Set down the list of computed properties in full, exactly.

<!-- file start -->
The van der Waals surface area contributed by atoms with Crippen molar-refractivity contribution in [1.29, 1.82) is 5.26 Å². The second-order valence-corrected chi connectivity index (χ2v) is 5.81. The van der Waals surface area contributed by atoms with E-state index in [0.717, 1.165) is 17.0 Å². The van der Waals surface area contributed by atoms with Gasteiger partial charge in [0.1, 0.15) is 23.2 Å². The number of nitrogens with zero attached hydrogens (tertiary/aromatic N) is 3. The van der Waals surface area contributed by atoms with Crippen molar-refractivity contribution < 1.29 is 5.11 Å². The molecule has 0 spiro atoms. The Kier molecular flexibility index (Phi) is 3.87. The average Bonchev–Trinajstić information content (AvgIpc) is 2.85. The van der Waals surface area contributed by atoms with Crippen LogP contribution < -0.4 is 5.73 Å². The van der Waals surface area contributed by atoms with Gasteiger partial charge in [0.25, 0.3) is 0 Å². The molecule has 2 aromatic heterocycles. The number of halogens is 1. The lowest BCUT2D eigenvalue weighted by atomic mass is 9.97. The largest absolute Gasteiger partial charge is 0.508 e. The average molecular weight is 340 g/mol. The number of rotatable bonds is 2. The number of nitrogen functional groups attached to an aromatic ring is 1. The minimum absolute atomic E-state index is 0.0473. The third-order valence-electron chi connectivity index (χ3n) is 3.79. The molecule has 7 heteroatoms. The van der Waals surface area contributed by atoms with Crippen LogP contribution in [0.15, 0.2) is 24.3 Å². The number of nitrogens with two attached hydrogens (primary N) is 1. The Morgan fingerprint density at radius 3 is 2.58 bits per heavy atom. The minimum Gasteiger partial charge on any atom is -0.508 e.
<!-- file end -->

The van der Waals surface area contributed by atoms with Crippen molar-refractivity contribution in [1.29, 1.82) is 5.26 Å². The second-order valence-corrected chi connectivity index (χ2v) is 5.81. The van der Waals surface area contributed by atoms with E-state index in [0.717, 1.165) is 17.0 Å². The van der Waals surface area contributed by atoms with Gasteiger partial charge in [0.1, 0.15) is 23.2 Å². The number of nitrogens with zero attached hydrogens (tertiary/aromatic N) is 3. The van der Waals surface area contributed by atoms with Crippen molar-refractivity contribution < 1.29 is 5.11 Å². The molecule has 0 spiro atoms. The Kier molecular flexibility index (Phi) is 3.87. The average Bonchev–Trinajstić information content (AvgIpc) is 2.85. The van der Waals surface area contributed by atoms with Crippen LogP contribution < -0.4 is 5.73 Å². The van der Waals surface area contributed by atoms with Gasteiger partial charge in [0.25, 0.3) is 0 Å². The molecule has 2 aromatic heterocycles. The number of halogens is 1. The lowest BCUT2D eigenvalue weighted by atomic mass is 9.97. The largest absolute Gasteiger partial charge is 0.508 e. The average molecular weight is 340 g/mol. The number of rotatable bonds is 2. The number of nitrogen functional groups attached to an aromatic ring is 1. The minimum absolute atomic E-state index is 0.0473. The third-order valence-electron chi connectivity index (χ3n) is 3.79. The molecule has 7 heteroatoms. The van der Waals surface area contributed by atoms with Crippen LogP contribution in [0.15, 0.2) is 24.3 Å². The number of nitrogens with two attached hydrogens (primary N) is 1. The Morgan fingerprint density at radius 3 is 2.58 bits per heavy atom. The minimum Gasteiger partial charge on any atom is -0.508 e.